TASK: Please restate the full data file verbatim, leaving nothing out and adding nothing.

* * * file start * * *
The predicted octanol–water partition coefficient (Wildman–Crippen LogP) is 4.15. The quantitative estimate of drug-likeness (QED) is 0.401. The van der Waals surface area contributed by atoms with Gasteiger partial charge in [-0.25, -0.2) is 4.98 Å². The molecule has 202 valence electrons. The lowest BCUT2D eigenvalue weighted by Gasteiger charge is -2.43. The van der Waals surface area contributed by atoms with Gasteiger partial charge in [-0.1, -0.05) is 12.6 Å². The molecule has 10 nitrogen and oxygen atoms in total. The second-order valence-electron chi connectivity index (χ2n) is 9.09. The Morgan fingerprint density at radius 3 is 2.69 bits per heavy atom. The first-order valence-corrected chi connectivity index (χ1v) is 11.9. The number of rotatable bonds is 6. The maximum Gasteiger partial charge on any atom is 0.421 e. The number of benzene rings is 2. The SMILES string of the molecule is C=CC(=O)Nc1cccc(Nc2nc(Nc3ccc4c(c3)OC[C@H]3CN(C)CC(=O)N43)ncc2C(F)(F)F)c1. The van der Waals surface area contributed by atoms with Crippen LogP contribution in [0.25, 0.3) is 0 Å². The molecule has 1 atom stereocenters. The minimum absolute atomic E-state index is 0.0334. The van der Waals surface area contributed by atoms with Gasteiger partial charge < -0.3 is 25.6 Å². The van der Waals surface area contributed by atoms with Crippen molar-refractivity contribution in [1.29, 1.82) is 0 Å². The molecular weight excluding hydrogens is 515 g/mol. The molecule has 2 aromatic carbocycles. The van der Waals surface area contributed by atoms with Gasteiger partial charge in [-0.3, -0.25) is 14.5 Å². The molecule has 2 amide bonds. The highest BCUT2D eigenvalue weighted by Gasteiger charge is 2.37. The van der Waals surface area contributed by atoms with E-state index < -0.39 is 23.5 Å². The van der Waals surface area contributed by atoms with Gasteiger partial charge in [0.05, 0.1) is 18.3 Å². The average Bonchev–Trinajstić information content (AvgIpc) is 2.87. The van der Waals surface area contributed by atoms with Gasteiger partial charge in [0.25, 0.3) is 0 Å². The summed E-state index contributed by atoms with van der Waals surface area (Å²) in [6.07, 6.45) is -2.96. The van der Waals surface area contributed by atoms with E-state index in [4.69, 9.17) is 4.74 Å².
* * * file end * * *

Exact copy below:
The predicted octanol–water partition coefficient (Wildman–Crippen LogP) is 4.15. The quantitative estimate of drug-likeness (QED) is 0.401. The van der Waals surface area contributed by atoms with Gasteiger partial charge in [-0.25, -0.2) is 4.98 Å². The molecule has 202 valence electrons. The lowest BCUT2D eigenvalue weighted by Gasteiger charge is -2.43. The van der Waals surface area contributed by atoms with Gasteiger partial charge in [-0.1, -0.05) is 12.6 Å². The molecule has 10 nitrogen and oxygen atoms in total. The second-order valence-electron chi connectivity index (χ2n) is 9.09. The Morgan fingerprint density at radius 3 is 2.69 bits per heavy atom. The first-order valence-corrected chi connectivity index (χ1v) is 11.9. The number of rotatable bonds is 6. The maximum Gasteiger partial charge on any atom is 0.421 e. The number of benzene rings is 2. The SMILES string of the molecule is C=CC(=O)Nc1cccc(Nc2nc(Nc3ccc4c(c3)OC[C@H]3CN(C)CC(=O)N43)ncc2C(F)(F)F)c1. The van der Waals surface area contributed by atoms with Crippen LogP contribution in [0.25, 0.3) is 0 Å². The molecule has 1 atom stereocenters. The minimum absolute atomic E-state index is 0.0334. The van der Waals surface area contributed by atoms with Gasteiger partial charge < -0.3 is 25.6 Å². The van der Waals surface area contributed by atoms with Crippen molar-refractivity contribution in [1.29, 1.82) is 0 Å². The molecular weight excluding hydrogens is 515 g/mol. The molecule has 2 aromatic carbocycles. The van der Waals surface area contributed by atoms with Gasteiger partial charge in [-0.3, -0.25) is 14.5 Å². The molecule has 2 amide bonds. The highest BCUT2D eigenvalue weighted by Gasteiger charge is 2.37. The van der Waals surface area contributed by atoms with E-state index < -0.39 is 23.5 Å². The van der Waals surface area contributed by atoms with Gasteiger partial charge in [0.05, 0.1) is 18.3 Å². The average Bonchev–Trinajstić information content (AvgIpc) is 2.87. The van der Waals surface area contributed by atoms with Gasteiger partial charge in [0.25, 0.3) is 0 Å². The summed E-state index contributed by atoms with van der Waals surface area (Å²) in [6.07, 6.45) is -2.96. The van der Waals surface area contributed by atoms with E-state index in [4.69, 9.17) is 4.74 Å².